2.9Electrophysiological parameters: VEP recording

We registered the VEP contextually to cVEMPs recording, in analogy to Todd’s work (Todd et al., 2003), in which a small P10-N15 biphasic wave was recorded from Cz (referred to Fz, according to the 10–20 international system). This component was also registered in profoundly deaf subjects, together with the cVEMPs, thus suggesting a vestibular origin (Rosengren et al., 2006). We used standard EEG disk electrodes. Skin-electrode impedance was kept ≤5kΩ. The time-analysis was set at 100 ms, with a 3 Hz-2 kHz notched band-pass. We averaged 200 trials for the main cortical VEP wave and thus measured the mean P10-N15 amplitude.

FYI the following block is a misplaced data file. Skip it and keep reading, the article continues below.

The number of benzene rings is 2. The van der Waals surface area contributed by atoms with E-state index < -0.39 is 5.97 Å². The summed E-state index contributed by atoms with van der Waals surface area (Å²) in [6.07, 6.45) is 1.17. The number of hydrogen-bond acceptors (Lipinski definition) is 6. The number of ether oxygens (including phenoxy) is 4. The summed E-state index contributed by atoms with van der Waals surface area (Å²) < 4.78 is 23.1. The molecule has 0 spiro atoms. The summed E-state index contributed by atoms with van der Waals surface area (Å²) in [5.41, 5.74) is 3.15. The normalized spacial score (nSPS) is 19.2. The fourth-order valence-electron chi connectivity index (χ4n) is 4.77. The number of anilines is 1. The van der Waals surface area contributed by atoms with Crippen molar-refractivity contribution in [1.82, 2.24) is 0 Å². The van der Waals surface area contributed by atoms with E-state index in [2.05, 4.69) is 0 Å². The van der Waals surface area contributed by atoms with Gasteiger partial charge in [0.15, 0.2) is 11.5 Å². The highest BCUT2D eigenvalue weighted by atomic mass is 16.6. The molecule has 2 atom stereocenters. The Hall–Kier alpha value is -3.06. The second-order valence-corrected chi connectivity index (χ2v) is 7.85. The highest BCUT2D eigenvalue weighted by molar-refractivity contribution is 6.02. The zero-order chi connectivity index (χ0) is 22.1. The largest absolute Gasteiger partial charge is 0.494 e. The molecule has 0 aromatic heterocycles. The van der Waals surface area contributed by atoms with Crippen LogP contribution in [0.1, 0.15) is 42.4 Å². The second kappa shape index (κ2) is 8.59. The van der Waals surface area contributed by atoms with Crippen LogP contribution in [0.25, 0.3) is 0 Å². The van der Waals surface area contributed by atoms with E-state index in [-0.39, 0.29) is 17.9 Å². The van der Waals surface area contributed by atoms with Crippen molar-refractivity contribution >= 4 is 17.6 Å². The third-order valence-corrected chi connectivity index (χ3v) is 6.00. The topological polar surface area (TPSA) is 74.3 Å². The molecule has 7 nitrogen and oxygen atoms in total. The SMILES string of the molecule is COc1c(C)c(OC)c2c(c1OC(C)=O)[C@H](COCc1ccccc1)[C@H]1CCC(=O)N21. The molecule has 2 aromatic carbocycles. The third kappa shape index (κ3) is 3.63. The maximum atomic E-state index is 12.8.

2.10Electrophysiological parameters: TMS cortical excitability measures